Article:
How to increase submission rates in your next breeding season
Are you well prepared for the next breeding season?
Nationally, only 58% of the Irish dairy herd calves in the first six weeks of the calving season in a calving interval of 394 days. Targets are 80% calved in the first six weeks and a calving interval of 365 days.
Perhaps reproduction results on your farm can also be improved, starting next season. Set new goals and let Nedap CowControl help you achieve them.
The key to reproductive efficiency in your dairy herd is in submission and conception rates. In fact, pregnancy rate is a product of both.
The ideal target for an Irish dairy farm is a submission rate of more than 90%. This is at least 90% of the herd coming into heat and inseminated in the first three weeks from the beginning of the breeding season of the portion of the herd you want to breed.
With help of the Nedap CowControl activity monitoring system, achieving over 90% is a realistic goal according to several Irish users.
Enda Doran, who is farming in Ballinasloe, Co. Roscommon, said:
“Since installing Nedap, it was already up to 97% in the first spring. And we completed a 100% submission rate in less than four weeks, which we could never come near that before with the old system.”
Detect cows in heat and inseminate at the right time
Nedap CowControl monitors each cow’s activity and heat signals such as mounting, sniffing and chin resting 24 hours a day.
It gives the farmer a list of the cows that are in heat, shows their optimal insemination moment and provides insights into their cycles. By doing so, it allows farmers to catch all cows in heat and breed them at the right time with the highest chance of success.
John Phelan, who is farming in Thurles, Co. Tipperary, said: “It doesn’t miss a cow that’s bulling. Every cow that is in heat is picked up. Every morning or evening before milking I check the system for cows in heat and draft them out.”
Phelan describes how Nedap CowControl has changed the way he handles fertility.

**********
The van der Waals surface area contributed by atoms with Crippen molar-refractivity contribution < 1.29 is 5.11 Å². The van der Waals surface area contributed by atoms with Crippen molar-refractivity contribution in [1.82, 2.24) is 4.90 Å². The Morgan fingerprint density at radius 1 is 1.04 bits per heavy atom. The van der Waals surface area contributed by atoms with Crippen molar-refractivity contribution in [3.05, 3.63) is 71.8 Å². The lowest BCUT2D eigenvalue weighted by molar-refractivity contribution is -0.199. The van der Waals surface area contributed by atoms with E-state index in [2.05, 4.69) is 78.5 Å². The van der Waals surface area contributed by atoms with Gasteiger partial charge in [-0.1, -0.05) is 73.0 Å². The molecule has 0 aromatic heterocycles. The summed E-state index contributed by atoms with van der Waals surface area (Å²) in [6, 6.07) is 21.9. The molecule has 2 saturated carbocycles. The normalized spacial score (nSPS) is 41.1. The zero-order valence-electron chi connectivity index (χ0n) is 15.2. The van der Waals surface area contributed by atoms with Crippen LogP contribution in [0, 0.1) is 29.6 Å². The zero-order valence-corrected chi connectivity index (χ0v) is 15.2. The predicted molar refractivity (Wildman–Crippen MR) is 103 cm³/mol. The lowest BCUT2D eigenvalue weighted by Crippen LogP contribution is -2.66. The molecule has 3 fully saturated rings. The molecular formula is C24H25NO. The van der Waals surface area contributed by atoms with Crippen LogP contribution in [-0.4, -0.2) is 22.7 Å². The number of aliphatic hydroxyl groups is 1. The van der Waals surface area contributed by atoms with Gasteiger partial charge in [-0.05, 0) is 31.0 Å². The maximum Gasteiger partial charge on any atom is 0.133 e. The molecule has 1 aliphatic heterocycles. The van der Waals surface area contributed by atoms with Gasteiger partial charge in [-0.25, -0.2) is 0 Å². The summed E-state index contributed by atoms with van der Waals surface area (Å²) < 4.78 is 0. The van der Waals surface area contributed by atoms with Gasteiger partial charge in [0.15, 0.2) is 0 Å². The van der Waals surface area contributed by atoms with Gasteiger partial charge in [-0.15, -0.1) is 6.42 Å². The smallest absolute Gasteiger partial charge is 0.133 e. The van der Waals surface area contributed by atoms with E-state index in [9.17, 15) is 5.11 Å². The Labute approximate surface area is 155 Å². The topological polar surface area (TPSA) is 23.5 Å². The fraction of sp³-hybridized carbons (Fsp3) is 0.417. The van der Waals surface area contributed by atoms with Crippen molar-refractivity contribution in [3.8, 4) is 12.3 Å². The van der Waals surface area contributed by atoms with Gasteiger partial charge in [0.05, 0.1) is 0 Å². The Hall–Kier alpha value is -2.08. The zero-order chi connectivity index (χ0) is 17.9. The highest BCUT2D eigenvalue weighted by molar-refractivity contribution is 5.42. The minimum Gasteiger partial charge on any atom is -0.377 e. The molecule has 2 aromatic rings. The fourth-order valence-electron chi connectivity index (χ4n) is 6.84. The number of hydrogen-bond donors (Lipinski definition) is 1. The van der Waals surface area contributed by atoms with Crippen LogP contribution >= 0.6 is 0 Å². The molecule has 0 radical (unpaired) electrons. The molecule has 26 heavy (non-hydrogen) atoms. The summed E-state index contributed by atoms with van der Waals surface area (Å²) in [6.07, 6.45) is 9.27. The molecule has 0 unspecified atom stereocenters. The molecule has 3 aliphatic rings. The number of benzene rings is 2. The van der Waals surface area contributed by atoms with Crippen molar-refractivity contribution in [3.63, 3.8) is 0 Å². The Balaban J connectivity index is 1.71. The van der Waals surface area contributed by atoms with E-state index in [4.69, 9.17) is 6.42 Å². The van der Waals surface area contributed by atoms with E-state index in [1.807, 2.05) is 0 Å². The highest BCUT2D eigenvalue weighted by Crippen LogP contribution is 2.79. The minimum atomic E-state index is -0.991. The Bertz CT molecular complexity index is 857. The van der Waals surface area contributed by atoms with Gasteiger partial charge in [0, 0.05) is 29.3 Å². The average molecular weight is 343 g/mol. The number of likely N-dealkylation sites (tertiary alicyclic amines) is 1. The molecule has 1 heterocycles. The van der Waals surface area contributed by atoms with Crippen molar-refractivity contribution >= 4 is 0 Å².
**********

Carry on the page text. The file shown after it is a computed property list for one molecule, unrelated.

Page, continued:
“The biggest change is the time and labor in monitoring cows. It takes away me having to watch the cows; I don’t go out in the field five times a day looking at them. Every morning or evening before milking I check the system for cows in heat and draft them out. And 99% of the time it’s accurate.
“Prior to working with Nedap CowControl, I was tailpainting and visually watching the herd. Besides missed heats I would often AI too late.
“Usually, when you’d see a cow with tailpaint gone in the morning, you would AI her in the evening. But if Nedap’s SmartTag tells me to AI her there and then, I will. So, nowadays, I’m AI’ing cows earlier in their cycle. And I don’t go to the field at all. Once the cows are out, they are out.”
More than an added bonus: finding cows with health issues
In addition to increased reproduction results and saving time on detecting cows in heat, Nedap CowControl contributes to better herd health.
The SmartTag around the cow’s neck monitors eating, rumination and inactive behaviour. The system provides accurate alerts on cows with deviating behaviour that might suffer from health issues.
This enables farmers to identify problems early, often even two to three days before their symptoms are visible to the human eye. It prevents issues from becoming major problems and becoming costly due to necessary treatment and medication and, moreover, a drop in milk production.
While improved fertility was the main driver of choosing Nedap CowControl, health monitoring has proven its value on John Phelan’s farm:
“The system notifies me when a cow is not eating or ruminating. I can then look at the cow and make my own decision. Does she need a vet, or is she alright?
A system that can pay for itself quickly
Nedap CowControl brings a wide range of benefits to the farm that allow for a short return on investment. Several users from around the world estimate the investment in the system pays for itself within just a few years.
John Phelan estimates for him it will be two to three years, “mainly because you’re getting more cows in calf earlier”.
“Our conception rates are up; last year we came close to 70% first service. This year is looking better already. More compact calving equals more milk in the tank. Whatever way you look at it, it’s more profit. And less work, you don’t have to go watch the cows. It takes care of it, watching them all day, every day.”
The same goes for Enda Doran: “We find with missed cycles that there is a loss in production of an average of €250/cow.”
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